A Monastery of a Home


Portsmouth Landmark Has New Owners

​On a pretty spring afternoon, hundreds of people gathered on a hill high above Portsmouth, Ohio. The air was filled with the sounds of birds chirping and people chatting as they toured the majestic three-story, 30-room mansion that sits at the summit. Then, precisely at noon, another sound grabbed everyone’s attention.

“Do I hear $400,000?” Norman Allen yelled out.

The Timlin Hill house, which served as a monastery for nearly four decades in between private ownership, and all its furnishings were sold at auction in late April. But not before interested buyers and general gawkers got a chance to tour the spacious home and grounds.

Monastery-thumbnail-picLocal businessman Harry Taylor built the house in 1930 at an estimated cost of $250,000, just $5,000 less than the winning bid that secured the home and its surrounding 3.5 acres for the new owners this spring – 85 years later.

Proceeds from the sale of the home were divided between Shawnee State University and The Ohio State University, per the instructions in the last owner’s will. All the furnishings, which included an 18-foot banquet table and 16 chairs, three bedroom sets, tables, chairs, sofas, lamps, books and more, were left to SSU, and auctioned off separately from the home.

“In 1930, this was absolutely the finest home in southern Ohio,” said Allen, owner of Allen’s Auctions Inc., which handled the sale, “and it can be again.”

In the ‘30s, it was common for a large home to have servant quarters and a separate residence for the chauffeur above the garage, as this one does. The first floor living room and the master bedroom directly above it each measure 19 x 37 feet. The dining room is even bigger. Three fireplaces, three kitchens, seven bathrooms, a large pantry, a walk-in safe, two porches, a built-in swimming pool and stone gazebo are some of the other amenities. There are walnut floors throughout (except for the herringbone floor in the foyer), lead glass bay windows and carved mahogany walls.

In 1952, the property went on the auction block for the first time. The Catholic Diocese purchased it, and it became a monastery for the nuns who worked at Mercy Hospital in Portsmouth. The Monastery of Poor Clares of Perpetual Adoration was located there from 1956 until the early 1990s when its residents relocated to Charlotte, North Carolina, and Fred and Charlotte Bennett bought the estate.

Fred Bennett, who hailed from nearby Minford, Ohio, spent about four years renovating the structure back into a private residence. It was during that time that Julie Clark of Portsmouth remembers hanging out there after high school with her friend Jill Callihan, a niece of the Bennetts. “What was really interesting was seeing how the nuns had lived,” said Clark, who attended the April auction, not tobid, but to reminisce. “The mirrors were all covered, I guess because the nuns didn’t use them. There were dents in the wood floor from where they knelt to pray.”

Clark also remembers having suspicions the house was haunted due to rumors that someone had committed suicide there in the home’s early years. “One time, we were in the chauffeur’s room, playing cards, and we heard footsteps and then a door slammed, but no one was there,” she said. “Doors slammed there pretty frequently, for no reason.”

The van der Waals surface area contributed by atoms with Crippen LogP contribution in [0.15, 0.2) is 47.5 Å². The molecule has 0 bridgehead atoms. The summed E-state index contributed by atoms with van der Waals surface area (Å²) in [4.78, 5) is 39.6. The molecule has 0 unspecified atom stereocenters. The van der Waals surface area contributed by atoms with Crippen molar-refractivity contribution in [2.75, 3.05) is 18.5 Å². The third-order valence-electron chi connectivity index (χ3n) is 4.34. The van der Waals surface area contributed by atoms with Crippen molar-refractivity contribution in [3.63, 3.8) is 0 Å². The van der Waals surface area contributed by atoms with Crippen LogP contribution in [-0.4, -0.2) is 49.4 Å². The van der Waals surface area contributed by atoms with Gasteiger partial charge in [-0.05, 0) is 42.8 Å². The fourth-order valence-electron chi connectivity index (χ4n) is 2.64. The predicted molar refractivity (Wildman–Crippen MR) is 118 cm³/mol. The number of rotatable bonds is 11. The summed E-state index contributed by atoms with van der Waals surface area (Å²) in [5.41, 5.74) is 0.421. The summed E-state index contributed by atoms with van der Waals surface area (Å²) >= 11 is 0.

Neighbors William and Anita Daehler, who’ve lived on Timlin Hill since 1954, don’t remember hearing any ghost stories about the house, but said they are pleased that the stately home will once again have a family living in it.

Earlier this year, Compass Community Health of Portsmouth expressed an interest in buying the property and converting it into a maternity ward for at-risk mothers, but abandoned the idea after being unable to obtain the necessary zoning ordinance.

The new owners, Trevor Copeland and Kara Garrison, have big plans for the place. First up, later this summer, will be their wedding. “We were planning to go to Scotland to get married, but we decided if we were able to buy this place, then we would do it here,” Copeland said.

In addition to wedding preparations, the couple and their three kids – two are 16 and one is 11 – are going to be busy with lots of renovations. The pool and gazebo require repairs, as do some leaky ceilings. The long, sloping driveway also needs quite a bit of attention. “We are anticipating having to do $100,000 to $150,000 worth of work to the property,” said Copeland, a systems analyst in Columbus.

Garrison, who is the curriculum director at South Central Ohio Educational Service Center in New Boston, Ohio, and is from the Portsmouth area, said she and her fiance fell in love with the home’s character and beauty, calling it a great mix of both of their tastes. It was clearly one of Portsmouth’s grandest homes inits day, she said, and “our goal is to make it fabulous again.”

To learn more about the home’s years as a monastery, visit www.stjosephmonastery.com

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Amanda Gilmore

Amanda Gilmore of Wheelersburg, Ohio, is a professional editor for Wastren Advantage Inc. of Piketon, Ohio. She spent 10 years as the community relations coordinator at Boyd County Public Library (another great place featured in this magazine more than once) and another 10+ before that as a writer and editor for The Independent in Ashland. She's a part-time teacher at Ohio University Southern, and loves to travel, eat and hang out with her two awesome kids, Pierce and Kate. You can contact her at ajosephinegilmore@yahoo.com.

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